Trans-Atlantic Workshop

Transatlantic Workshop on Nanotechnology Innovation and Policy

The Transatlantic Workshop on Nanotechnology Innovation and Policy, which was held March 24–26, 2010, engaged early career scholars from the US and Europe with scientists, private sector and governmental representatives, public policy and international affairs experts, and other stakeholders from both sides of the Atlantic to discuss the development and implications of nanotechnology research and commercialization. The workshop involved the presentations below and resulted in a special issue of the Journal of Technology Transfer on nanotechnology innovation policy (see DOI 10.1007/s10961-011-9224-9 for an overview of the special issue). The European Union Center of Excellence (EUCE) at Georgia Institute of Technology sponsored the workshop, in partnership with the Consulate General of Canada in Atlanta. Additional support was provided by the Georgia Tech School of Public Policy, the Center for Nanotechnology in Society (CNS-ASU) through National Science Foundation Award 0531194, the Georgia Tech Program in Science, Technology and Innovation Policy, and the Manchester Institute of Innovation Research at the University of Manchester. The contributions of all sponsors and partners are gratefully acknowledged. All findings and opinions expressed in the papers are those of the authors and do not necessarily reflect the views of any of the sponsors.

Workshop Presentations

ID Author and Title Paper PPT
Shapira, P. and Youtie, J. Transatlantic Workshop on Nanotechnology Innovation and Policy PDF
1.1 Shapira, P., et al. National innovation system dynamics in the globalization of nanotechnology innovation. PDF PDF
1.1 Beaudry, C. and Schiffauerova, A. Is Canadian intellectual property leaving Canada: The study of nanotechnology patenting. PDF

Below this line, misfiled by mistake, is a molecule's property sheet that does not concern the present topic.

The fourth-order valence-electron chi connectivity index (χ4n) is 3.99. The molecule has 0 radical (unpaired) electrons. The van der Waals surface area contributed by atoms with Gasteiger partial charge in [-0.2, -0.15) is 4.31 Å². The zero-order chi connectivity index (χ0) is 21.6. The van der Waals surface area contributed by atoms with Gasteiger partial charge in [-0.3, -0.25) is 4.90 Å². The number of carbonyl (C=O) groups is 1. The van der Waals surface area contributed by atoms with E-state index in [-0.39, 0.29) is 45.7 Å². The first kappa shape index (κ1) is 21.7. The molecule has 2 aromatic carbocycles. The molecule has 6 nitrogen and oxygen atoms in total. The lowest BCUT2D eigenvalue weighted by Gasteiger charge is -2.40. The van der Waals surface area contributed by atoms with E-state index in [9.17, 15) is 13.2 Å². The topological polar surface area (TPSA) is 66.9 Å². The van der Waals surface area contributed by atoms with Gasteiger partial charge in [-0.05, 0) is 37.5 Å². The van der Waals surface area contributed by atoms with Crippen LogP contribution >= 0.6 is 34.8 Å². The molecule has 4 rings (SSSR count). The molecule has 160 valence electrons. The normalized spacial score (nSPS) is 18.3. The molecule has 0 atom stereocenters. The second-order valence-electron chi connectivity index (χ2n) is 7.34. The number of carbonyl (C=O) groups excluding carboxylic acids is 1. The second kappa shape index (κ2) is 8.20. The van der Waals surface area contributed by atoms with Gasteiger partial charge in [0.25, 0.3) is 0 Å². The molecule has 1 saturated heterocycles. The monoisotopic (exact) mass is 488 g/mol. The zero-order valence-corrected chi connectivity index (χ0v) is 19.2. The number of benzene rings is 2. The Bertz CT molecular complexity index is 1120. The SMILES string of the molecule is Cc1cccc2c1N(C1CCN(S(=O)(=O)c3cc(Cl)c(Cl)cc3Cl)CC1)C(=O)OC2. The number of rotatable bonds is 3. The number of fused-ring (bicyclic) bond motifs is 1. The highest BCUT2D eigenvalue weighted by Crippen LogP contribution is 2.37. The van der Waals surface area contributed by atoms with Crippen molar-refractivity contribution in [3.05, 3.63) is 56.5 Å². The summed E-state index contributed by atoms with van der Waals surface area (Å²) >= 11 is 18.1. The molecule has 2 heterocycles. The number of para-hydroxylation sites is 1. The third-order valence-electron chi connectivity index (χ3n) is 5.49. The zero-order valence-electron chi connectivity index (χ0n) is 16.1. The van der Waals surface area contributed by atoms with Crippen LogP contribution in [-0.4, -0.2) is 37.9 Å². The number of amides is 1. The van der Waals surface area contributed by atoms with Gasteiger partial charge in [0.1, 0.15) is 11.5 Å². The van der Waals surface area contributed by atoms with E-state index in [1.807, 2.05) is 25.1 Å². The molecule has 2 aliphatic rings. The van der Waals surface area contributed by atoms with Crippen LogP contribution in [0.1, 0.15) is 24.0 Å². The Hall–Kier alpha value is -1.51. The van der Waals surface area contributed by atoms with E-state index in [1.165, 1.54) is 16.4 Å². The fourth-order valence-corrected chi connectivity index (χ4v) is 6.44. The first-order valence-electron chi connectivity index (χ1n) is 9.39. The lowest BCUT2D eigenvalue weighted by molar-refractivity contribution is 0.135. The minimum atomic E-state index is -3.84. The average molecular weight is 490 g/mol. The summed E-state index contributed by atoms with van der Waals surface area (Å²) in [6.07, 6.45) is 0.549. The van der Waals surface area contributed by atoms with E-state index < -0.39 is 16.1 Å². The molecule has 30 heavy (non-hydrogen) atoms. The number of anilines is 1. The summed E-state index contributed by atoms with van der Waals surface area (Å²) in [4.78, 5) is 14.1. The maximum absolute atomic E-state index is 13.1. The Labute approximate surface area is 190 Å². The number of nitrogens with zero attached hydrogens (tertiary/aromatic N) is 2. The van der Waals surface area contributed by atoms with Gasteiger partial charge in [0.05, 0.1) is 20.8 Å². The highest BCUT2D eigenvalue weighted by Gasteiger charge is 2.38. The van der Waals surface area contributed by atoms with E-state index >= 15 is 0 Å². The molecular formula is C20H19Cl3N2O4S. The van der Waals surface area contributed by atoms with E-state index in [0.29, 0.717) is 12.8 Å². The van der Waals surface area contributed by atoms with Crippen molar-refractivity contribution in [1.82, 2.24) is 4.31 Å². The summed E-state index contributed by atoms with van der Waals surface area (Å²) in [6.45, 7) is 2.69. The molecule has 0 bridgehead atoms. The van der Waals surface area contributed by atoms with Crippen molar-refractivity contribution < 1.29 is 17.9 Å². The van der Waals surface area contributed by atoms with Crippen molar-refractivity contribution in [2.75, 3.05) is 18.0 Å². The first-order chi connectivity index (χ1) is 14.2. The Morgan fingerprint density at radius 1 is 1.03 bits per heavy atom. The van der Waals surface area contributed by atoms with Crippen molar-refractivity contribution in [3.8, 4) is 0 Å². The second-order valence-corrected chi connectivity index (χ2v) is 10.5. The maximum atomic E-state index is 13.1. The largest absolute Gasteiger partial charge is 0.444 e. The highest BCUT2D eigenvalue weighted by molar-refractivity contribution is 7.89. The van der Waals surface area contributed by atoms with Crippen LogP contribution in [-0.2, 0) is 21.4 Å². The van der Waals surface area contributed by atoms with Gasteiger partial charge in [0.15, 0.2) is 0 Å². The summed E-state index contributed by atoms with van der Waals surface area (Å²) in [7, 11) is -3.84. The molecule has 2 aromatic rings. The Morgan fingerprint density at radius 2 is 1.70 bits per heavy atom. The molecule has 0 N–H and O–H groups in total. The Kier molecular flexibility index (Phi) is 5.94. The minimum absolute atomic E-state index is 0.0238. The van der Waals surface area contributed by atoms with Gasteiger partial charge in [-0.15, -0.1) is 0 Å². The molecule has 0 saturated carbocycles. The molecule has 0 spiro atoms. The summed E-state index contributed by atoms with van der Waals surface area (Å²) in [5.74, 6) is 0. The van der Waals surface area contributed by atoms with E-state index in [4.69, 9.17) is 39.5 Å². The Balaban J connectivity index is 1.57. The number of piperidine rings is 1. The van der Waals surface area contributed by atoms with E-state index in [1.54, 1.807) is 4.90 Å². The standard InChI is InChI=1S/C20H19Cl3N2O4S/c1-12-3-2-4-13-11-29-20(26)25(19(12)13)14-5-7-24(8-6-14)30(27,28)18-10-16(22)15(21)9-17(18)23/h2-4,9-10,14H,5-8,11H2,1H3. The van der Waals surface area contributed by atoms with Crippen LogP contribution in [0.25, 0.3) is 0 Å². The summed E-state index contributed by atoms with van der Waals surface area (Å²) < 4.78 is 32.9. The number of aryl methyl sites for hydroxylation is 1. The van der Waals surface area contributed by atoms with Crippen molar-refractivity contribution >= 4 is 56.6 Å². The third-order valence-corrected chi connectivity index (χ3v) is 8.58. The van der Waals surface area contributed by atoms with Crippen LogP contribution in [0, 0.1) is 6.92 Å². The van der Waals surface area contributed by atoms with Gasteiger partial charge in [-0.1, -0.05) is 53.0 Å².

1.1 Huang, C. and Wu, Y. A sure bet or a scientometric mirage? An assessment of Chinese progress in nanotechnology. PDF
1.2 Palmberg, C. Challenges in commercializing nanotechnology – looking beyond STI indicators. PDF
1.2 Laredo, P., et al. Dynamics of nano sciences and technologies: policy implications. PDF PDF
1.3 Cunningham, S.W. and Kwakkel, J. Anticipating new knowledge transfer in nanotechnology. PDF PDF
1.3 Robinson, D., et al. Towards a systematic framework for anticipating and evaluating emerging S&T: Forecasting innovation
pathways in nanobiosensors & deep brain interface devices.
1.3 Bennett, I. Visions for future innovation and implications.
2.1 Meindl, J. Where is nanotechnology research and innovation heading?
2.1 Mowery, D. What is new about nanotechnology in the US innovation system? PDF PDF
2.1 Norton, K. Developing a national nanotechnology policy: UK strategies and experiences. PDF
2.2 Commercializing nanotechnology. Hunt, A., nGimat
2.2 Commercializing nanotechnology. Rajaraman, S. Axion BioSystems and NanoGrip Technologies PDF
2.3.1 Meng, Y. A case study of nano-pigment innovation in China: Probing the co-evolution of nanotechnology and the innovation system. PDF
2.3.1 Parker, R. Multi-walled carbon nanotubes in water filtration systems: From new material innovation to new product innovation. PDF PDF
2.3.1 Tang, L. A spin-in model of nanomaterials innovation in China. PDF PDF
2.3.2 Gomez-Baquero, F. Mapping the time-progression of generality in nanotechnologies: Illustrative examples.
2.3.2 Kwakkel, J. and Cunningham, S.W. Nanotechnology Research: An analysis of past trends and expectations for future developments. PDF PDF
2.3.2 Wang, J. Who is funding nanotechnology and how? Evidence from publication analysis PDF
2.4 Kuiken, T. Transatlantic regulatory cooperation: What it means for the commercialization of nanotechnologies.
2.5 Lamprou, A. Government regulatory reforms for nanomaterials. PDF PDF
2.5 Rafols, I., et al. Missing links in nanomaterials governance: Bringing industrial dynamics and downstream policies into view. PDF PDF
2.5 Andersen, M. Grand challenges and innovation policy: Emerging and converging innovation policy paths in nanotech and eco-innovation. PDF
2.5 Eijmberts, J. Nanotechnology policy and institutional path dependency. PDF PDF
3.1 Randles, S., et al. Nano-Clusters? Geographies of Knowledge, Institutions and Commercialisation: The case of Manchester. PDF PDF
3.1 Schultz, L. Nanotechnology research centers as a catalyst for economic growth. PDF PDF
3.1 Jiang, L., et al. Incumbent Firm Invention in Emerging Fields: Evidence from the Semiconductor Industry. PDF PDF
3.2 Kim, B. Risk, commercialization and standardization in South Korea: Nanotechnology and policy discourse.
3.2 Horne, N. Pathways to nanotechnology commercialization. PDF PDF
3.2 Lobo, J. and Strumsky, D. What Can Be Learned From Successful Nanotechnology Patent Applications? PDF
3.3 Graham, S. Nanotechnology Development and US Patenting PDF